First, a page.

Tradeoffs in Formulating a Consistent National Policy on Adoption


Just as the courts must consider the tradeoff between the best interest of the child and parental rights in involuntary termination of parental rights, policy on international adoption must consider the tradeoffs between the best interest of the child and the long-term interests of the nation. We argue that countries that suspend international adoptions do not maximize social welfare. A consistent national policy to maximize the well-being of the children and society at large would be to devote resources today to the oversight of international adoption in accord with child protections under the Hague Convention, while at the same time developing a domestic system of care that provides for the physical and developmental needs of orphaned children in the context of permanent families.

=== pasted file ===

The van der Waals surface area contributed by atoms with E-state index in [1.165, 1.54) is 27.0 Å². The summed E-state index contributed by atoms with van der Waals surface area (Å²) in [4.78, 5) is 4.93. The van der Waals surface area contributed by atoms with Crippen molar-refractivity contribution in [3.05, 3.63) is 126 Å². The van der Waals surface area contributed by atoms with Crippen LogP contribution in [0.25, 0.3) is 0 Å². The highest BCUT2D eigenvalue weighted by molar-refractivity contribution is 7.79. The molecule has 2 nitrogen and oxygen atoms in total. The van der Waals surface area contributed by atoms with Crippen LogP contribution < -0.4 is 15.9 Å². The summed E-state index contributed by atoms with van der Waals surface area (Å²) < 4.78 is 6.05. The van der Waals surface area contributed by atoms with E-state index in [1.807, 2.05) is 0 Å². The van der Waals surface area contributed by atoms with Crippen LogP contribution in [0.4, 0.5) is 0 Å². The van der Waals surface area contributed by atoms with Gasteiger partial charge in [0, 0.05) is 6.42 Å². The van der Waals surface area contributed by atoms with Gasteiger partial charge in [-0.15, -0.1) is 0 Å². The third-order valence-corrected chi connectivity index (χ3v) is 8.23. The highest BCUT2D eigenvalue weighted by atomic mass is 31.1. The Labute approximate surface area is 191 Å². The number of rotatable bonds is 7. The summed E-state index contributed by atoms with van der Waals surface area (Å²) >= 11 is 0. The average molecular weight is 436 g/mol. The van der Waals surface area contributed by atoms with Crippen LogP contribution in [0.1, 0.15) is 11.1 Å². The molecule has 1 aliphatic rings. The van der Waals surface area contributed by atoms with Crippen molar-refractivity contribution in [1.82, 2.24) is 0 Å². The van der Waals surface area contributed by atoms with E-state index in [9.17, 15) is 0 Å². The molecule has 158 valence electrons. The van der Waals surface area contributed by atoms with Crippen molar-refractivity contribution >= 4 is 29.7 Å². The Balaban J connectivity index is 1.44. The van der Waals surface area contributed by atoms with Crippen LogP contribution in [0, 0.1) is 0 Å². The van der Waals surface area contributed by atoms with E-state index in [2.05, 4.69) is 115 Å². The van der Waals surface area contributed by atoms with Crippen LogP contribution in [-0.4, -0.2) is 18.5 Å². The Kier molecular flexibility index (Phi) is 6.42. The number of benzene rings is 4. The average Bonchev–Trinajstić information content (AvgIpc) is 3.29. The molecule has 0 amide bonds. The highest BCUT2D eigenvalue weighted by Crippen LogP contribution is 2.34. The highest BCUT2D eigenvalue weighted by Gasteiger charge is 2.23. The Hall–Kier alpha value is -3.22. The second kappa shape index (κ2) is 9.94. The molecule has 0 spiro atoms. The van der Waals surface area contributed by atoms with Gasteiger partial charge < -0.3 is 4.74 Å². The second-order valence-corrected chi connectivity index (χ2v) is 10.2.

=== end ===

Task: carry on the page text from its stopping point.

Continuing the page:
Economics | Family Law | Juvenile Law | Law and Economics | Law and Society | Social Welfare Law

Date of this Version

November 2006